Is a Phase I ESA Even Necessary?

Environmental due diligence for real estate transactions can be costly, time consuming, and confusing. One of the primary reasons entities conduct Phase I Environmental Site Assessments (PESAs) is to obtain protection from costly Comprehensive Environmental Response, Compensation, and Liability Act (CERCLA) liability.  However, CERCLA contains an exclusion for lenders that hold an indicia of ownership to protect their security interest, as long as they don’t participate in the management of the site.  There are similar exclusions in the NC groundwater rules (15A NCAC 2L) and the Inactive Hazardous Sites Branch Statute (NCGS 130A-310 et seq.). With these protections in place, what if you could get the information you needed cheaper and faster? A more thoughtful approach to your due diligence activities can make this happen for certain sites. Here are a few examples.

  • If you or your client has enough knowledge about the history of the site, could you proceed directly to a Phase II ESA (eliminating the time and expense associated with a PESA) to get the data you need to make decisions?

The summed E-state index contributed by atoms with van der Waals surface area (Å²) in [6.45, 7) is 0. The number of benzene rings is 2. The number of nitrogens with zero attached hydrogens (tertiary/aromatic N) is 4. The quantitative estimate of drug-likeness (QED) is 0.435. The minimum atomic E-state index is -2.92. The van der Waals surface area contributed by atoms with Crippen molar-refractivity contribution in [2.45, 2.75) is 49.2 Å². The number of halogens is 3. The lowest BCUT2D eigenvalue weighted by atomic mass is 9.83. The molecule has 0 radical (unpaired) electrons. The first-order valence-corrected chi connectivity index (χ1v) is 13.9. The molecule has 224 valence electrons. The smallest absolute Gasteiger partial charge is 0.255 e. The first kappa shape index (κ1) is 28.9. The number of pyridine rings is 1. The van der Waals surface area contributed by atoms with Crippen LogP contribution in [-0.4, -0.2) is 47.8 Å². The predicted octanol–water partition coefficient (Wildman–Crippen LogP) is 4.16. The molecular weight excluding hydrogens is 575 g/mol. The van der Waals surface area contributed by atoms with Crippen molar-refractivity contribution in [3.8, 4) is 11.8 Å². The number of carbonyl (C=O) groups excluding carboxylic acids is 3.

• Could a regulatory review of environmental incidents and/or a file review provide enough information on the environmental conditions at the site, eliminating the need for a PESA or Phase II ESA?

PESAs have their place and always will. In fact the majority of sites can benefit from such a study. However, for certain sites a well thought out approach to due diligence could tip the scales in your favor when a client is choosing a lender. Make sure you are working with a firm that is providing a true consultative approach for your due diligence projects.

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"I will highly recommend and refer Mid-Atlantic to my bank clients and friends in need of environmental work. Your knowledge, experience, communication and customer service throughout this process was exceptional."